“Task parallelism (also known as function parallelism and control parallelism) is a form of parallelization of computer code across multiple processors in parallel computing environments. Task parallelism focuses on distributing execution processes (threads) across different parallel computing nodes. It contrasts to data parallelism as another form of parallelism.” – Wikipedia – Task Parallelism
This post is a part of a series on WF, Parallelism and Threading
- Windows Workflow Foundation (WF4) Activities and Threads
- The Workflow Parallel Activity and Task Parallelism
- Windows Workflow (WF4) Task Parallelism with Sequences
- Windows Workflow Foundation (WF4) ParallelFor Activity
- Windows Workflow Foundation (WF4) – Parallel and ParallelFor Behavior (sample)
Can you achieve Task Parallelism with Windows Workflow Foundation?
Yes… yes you can. I know, in my previous post (Windows Workflow Foundation (WF4) Activities and Threads) I said that every workflow instance is single threaded. Within each workflow there is one and only one thread servicing activities. There are no activities for creating threads or waiting on threads etc. However, Windows Workflow Foundation (WF4) is well suited to Task Parallelism because
Each workflow invoked with WorkflowApplication or a Workflow Service or can be though of as a Task which will run on a different thread
Multiple Asynchronous Activities can be invoked at the same time
Asynchronous Activities can queue work to another thread using a Task
Parallel with Synchronous Activities
Each workflow you create is a task which is made up of activities. As the workflow moves through the activities it will process each one in the order that the activities are scheduled by the parent activity. Some activities allow you to schedule multiple child activities at a time – Parallel, ParalleFor, Pick and State are all examples of this. Here you see that the Parallel activity has scheduled three child activities which are pushed onto a “Stack” of activities (actually it is a strange hybrid of Queue / Stack we call a Quack).
Note: The activities are scheduled in reverse order starting with the last activity (on the right)
If the child activities are synchronous (like CodeActivity<T>) then the process is very simple. The Workflow Runtime grabs the first activity on the stack and the calls the Activity.Execute() method. Each activity then begins in the Executing state and as it completes moves to the Closed state. In the following diagram the Parallel has already invoked and closed activity 1 (which is now removed from the stack) and is now executing activity 2. Activity 3 is already scheduled and is waiting it’s turn to rise to the top of the stack.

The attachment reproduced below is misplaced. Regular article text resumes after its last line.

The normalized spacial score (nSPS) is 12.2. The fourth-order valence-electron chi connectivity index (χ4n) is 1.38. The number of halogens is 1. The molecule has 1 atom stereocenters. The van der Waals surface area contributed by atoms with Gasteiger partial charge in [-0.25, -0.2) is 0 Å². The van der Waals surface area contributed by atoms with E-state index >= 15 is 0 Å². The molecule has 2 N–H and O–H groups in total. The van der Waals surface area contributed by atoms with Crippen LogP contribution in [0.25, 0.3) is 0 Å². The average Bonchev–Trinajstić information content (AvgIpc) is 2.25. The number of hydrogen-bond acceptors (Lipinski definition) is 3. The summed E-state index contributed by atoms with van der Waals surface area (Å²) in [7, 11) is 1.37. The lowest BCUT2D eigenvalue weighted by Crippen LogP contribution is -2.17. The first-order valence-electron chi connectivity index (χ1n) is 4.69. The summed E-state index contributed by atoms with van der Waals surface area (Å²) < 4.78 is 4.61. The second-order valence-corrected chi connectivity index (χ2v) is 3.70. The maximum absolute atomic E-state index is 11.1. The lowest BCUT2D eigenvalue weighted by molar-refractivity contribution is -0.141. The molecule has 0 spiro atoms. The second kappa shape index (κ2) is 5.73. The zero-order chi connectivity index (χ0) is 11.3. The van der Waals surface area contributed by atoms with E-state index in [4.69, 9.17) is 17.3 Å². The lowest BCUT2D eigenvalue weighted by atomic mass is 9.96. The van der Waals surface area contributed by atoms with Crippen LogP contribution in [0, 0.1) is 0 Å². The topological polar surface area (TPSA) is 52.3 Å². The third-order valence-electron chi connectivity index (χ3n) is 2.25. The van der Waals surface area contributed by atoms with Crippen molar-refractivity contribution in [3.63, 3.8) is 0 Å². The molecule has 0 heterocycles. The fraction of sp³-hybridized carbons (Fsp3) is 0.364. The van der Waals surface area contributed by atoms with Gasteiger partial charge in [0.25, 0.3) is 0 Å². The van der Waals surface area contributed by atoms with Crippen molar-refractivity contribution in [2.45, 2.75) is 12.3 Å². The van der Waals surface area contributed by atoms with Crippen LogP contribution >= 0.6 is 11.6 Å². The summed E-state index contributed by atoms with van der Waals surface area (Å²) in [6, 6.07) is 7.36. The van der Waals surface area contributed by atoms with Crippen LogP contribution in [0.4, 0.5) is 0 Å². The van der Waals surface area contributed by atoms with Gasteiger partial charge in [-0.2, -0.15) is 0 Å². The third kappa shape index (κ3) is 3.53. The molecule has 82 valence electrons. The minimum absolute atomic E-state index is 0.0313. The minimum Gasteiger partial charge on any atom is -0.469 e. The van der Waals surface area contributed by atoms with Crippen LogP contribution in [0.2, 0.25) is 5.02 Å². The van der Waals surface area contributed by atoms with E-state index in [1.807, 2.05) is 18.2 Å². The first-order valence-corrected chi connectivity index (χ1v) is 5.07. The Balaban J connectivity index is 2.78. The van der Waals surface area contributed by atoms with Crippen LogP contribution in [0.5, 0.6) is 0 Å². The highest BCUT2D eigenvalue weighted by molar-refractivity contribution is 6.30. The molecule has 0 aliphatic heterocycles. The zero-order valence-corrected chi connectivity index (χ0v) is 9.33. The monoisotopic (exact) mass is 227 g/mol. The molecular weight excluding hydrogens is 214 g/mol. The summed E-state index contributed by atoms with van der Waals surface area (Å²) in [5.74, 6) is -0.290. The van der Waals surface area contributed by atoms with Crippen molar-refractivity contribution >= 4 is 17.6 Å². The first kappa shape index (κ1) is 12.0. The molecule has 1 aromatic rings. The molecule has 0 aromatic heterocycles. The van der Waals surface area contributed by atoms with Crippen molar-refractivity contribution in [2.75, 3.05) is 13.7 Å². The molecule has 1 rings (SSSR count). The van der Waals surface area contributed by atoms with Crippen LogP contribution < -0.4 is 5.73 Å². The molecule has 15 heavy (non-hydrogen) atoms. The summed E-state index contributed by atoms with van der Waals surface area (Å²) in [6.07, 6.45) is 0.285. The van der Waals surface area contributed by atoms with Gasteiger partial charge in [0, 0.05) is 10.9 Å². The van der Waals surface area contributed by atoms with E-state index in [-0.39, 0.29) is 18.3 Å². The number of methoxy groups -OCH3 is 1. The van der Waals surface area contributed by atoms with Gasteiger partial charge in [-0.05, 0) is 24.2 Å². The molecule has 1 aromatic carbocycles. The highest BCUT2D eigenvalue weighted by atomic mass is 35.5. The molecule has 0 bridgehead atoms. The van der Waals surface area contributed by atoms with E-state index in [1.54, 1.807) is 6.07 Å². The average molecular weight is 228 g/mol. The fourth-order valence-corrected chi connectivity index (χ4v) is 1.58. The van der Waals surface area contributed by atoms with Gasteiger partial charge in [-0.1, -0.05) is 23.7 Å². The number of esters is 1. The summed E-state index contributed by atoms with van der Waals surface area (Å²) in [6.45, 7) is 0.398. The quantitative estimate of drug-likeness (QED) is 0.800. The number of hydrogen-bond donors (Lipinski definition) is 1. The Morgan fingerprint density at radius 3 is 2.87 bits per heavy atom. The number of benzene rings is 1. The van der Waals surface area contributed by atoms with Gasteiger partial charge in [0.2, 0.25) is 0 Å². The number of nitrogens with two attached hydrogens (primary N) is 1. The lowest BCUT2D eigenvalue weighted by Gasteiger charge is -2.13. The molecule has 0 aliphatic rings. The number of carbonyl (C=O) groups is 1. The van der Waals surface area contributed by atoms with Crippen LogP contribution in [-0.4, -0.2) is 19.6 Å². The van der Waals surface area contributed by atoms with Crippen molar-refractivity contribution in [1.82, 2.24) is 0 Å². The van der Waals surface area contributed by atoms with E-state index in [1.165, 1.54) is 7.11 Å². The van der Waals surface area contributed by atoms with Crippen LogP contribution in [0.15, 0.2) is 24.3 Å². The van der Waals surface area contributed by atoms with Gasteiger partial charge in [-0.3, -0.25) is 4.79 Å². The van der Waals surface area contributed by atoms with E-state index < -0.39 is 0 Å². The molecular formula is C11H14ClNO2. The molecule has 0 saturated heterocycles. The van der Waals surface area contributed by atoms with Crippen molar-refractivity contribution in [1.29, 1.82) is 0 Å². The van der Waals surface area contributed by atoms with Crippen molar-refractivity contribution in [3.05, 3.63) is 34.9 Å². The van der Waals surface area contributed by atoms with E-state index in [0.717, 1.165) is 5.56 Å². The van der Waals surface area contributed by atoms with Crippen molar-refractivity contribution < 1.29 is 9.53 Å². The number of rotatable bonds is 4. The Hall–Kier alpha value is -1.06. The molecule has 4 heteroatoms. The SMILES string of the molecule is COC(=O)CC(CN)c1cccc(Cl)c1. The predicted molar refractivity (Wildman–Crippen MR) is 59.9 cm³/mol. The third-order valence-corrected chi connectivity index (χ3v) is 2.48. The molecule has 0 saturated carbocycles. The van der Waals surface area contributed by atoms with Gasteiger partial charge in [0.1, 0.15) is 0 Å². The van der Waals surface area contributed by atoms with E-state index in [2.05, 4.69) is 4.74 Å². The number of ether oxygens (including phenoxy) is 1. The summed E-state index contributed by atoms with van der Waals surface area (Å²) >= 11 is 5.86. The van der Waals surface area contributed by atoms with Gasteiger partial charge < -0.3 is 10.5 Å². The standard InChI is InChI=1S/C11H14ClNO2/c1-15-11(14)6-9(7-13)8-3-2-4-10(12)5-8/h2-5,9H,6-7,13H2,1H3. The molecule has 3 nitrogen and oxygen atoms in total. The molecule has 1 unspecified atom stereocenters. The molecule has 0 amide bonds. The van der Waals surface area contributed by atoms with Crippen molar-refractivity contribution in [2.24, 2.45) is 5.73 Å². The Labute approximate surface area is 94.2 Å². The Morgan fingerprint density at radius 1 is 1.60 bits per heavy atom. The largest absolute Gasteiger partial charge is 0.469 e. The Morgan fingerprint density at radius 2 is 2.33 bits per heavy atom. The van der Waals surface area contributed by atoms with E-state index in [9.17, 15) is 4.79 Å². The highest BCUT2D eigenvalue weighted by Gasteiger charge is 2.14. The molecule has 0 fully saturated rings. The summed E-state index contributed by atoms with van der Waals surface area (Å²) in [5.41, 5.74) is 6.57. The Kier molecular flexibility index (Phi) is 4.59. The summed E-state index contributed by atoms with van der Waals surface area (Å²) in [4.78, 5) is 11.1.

If your Parallel activity contains only synchronous activities then it is no different than a Sequence composed of the same activities.
The tracking data would show that Activity 1 started and completed, followed by activity 2 and activity 3 in exactly the same way.
Parallel with Asynchronous Activities
To truly realize Task Parallelism with the Parallel activity you must create an activity which is asynchronous (such as an AsyncCodeActivity<T> or contains at least one child activity that is asynchronous such as a Send or Delay activity). In the following diagram you see a Parallel where the child activity is configured to schedule a Delay activity with a duration of 1 millisecond. The Delay activity creates a bookmark and returns from the Activity.Execute method. When an activity returns from the Execute() method with an outstanding bookmark it remains in the Executing state. Then the Workflow Runtime then pops the next activity off of the scheduled stack and starts executing that one.
In the following diagram, the Parallel has already started executing child activities 1 and 2 which have both created bookmarks so they are still executing. Activity 3 is on top of the stack so it will be the next activity to execute.
After all three child activities have started executing and set bookmarks if the scheduled stack is empty the workflow cannot continue to do work because there are no scheduled child activities so it becomes idle. Depending upon the settings of the host environment the workflow may now be persisted and possibly even unloaded.
In my simple example, I have used a Delay activity to simulate long running work, but you can imagine that the work could be any kind of long running process or I/O operation such as invoking a web service, updating a database or reading/writing a file. Because these operations take a long time to complete placing asynchronous activities into a parallel allows them to all execute concurrently which provides us with Task Parallelism.
At some later point when the I/O completes or the Delay duration is met the asynchronous activities will resume. When the activities do complete their work it can be in any order. In this example, activity 2 has already resumed and completed, activity 1 is resuming and activity 3 is still pending.
Windows Workflow Foundation is very capable of Task Parallelism and is well suited to doing complex work which requires a great deal of coordination. The Parallel Activity makes it easy to do several asynchronous tasks concurrently and to wait until all (or some) of them complete before continuing to the next activity.
In my next post on Task Parallelism we will consider how the Parallel Activity behaves when used with the Sequence activity.